People and Vans We Meet
Orrin and Cindy's 4x4 Ford E-350 Pop-Top was the first Sportsmobile we'd ever seen when they took delivery in 2010. We thought it was a beautiful, beefy, beast - perfect for them, a little burly for us. They have a history of 4x4 trucks and their daughters' first vehicles were Toyota Forerunners. We had a VW campervan and Audi Quattros before moving onto a sailboat.
Orrin and Cindy spend weeks at a time off the grid in deserts, mountains, beaches and every habitat in-between. No Porta Potti, microwave, or inside shower for this life-long camping couple.
They've had to reinforce all the cupboards and drawers with straps because the original push latches pop open when driving on rough roads. The awning rattles like crazy on the same type roads and doesn't work well in wind. If they had to do it again, they would not get it.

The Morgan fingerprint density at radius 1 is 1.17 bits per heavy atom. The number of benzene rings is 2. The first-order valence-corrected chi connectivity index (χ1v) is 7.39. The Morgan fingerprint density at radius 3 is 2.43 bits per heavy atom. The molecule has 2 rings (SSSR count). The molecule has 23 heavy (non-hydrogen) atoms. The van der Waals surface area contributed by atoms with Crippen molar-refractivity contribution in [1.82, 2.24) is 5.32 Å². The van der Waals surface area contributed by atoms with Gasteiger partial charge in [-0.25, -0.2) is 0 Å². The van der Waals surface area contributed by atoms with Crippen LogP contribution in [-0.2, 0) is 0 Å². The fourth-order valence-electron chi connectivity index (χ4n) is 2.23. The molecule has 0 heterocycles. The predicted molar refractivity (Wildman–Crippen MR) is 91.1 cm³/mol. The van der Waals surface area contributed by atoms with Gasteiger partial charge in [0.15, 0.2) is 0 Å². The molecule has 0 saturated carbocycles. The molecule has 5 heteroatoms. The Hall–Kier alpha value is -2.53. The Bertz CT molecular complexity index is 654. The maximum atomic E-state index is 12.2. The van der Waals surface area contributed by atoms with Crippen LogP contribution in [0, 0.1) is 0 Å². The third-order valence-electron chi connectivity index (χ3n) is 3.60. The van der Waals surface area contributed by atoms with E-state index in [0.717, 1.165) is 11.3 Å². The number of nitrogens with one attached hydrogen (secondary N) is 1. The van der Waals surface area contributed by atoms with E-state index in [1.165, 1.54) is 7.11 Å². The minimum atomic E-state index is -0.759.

Cindy's favorite things: The upstairs where they sleep with plenty of airflow, the main floor configuration with easy access to the fridge, stove, sink and countertop, and the two-way blinds on the side windows that offer either shade or black-out.
She's not fond of: The sliding closet door covered in fabric. It sticks. Also, the only way to hold the heavy seat cushion up to access the storage below is with her head.
Their Aluminess back bumper holds tire chains and tools. The box holds foldable Global Solar panels (62W) that plug into a spot under the port side rear light, and more tools. Orrin added a high bar to the bumper for kayaks.
We like the second spare wheel mounted onto the swing gate. Although a hitch is available on the Aluminess bumper, Orrin bought a double hitch from Cabela's because it allows for more clearance.